|| Checking for direct PDF access through Ovid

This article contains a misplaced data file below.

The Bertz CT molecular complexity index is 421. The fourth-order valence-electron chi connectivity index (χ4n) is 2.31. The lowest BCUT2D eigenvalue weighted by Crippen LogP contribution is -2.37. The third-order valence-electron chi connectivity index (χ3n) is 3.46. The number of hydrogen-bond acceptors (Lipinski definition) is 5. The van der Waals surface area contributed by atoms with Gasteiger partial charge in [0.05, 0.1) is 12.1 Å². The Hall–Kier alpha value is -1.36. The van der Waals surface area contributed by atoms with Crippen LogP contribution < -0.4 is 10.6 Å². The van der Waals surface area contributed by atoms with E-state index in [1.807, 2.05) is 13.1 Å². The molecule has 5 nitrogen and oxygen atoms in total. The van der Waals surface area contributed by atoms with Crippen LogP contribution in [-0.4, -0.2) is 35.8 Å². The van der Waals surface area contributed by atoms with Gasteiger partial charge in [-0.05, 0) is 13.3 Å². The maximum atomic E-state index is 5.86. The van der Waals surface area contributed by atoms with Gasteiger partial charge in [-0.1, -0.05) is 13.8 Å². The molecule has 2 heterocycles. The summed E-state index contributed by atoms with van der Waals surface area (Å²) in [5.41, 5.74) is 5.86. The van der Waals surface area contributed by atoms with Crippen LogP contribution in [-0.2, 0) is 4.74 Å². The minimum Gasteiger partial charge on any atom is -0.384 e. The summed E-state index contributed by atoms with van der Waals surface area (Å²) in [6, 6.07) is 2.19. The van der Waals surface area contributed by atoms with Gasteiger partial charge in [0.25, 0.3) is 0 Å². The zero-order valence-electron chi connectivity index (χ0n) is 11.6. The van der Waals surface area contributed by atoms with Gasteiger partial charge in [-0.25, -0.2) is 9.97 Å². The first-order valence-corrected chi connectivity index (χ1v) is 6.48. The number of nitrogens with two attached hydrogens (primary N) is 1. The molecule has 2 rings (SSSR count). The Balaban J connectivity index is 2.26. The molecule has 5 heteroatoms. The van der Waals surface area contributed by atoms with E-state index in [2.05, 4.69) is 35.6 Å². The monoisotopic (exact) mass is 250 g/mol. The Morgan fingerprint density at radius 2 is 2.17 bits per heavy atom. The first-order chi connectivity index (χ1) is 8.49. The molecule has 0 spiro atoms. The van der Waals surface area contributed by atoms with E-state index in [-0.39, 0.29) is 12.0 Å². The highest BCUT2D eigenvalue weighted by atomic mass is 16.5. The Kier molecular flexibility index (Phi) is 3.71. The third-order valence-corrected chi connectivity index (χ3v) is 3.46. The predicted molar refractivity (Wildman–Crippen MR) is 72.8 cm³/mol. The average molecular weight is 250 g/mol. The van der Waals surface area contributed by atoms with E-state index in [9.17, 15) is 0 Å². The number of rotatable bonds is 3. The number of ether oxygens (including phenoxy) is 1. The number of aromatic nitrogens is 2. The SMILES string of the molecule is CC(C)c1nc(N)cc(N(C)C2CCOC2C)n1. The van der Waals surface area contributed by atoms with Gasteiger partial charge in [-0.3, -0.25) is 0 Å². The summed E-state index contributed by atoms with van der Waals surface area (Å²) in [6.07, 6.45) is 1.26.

The environmental and social circumstances in bars are likely to contribute to an individual's risk for becoming a victim. The present study was designed to assess differences that exist in these circumstances between times when aggression does and does not occur in bars. Participants were a subsample of 46 women who had previously participated in a larger survey of female bar drinkers. Using daily logs and biweekly interviews over 12 weeks, the author assessed the drinking patterns and aggressive experiences of these women. At times when aggression occurred women spent less time in the bar, consumed more alcohol, and reported feeling more intoxicated. Differences were found between sexual and nonsexual incidents and among the women on the basis of the type of aggression they had experienced. Women who experienced both sexual and nonsexual aggression reported using other drugs in addition to alcohol when drinking in bars. These findings and their implications for prevention are discussed.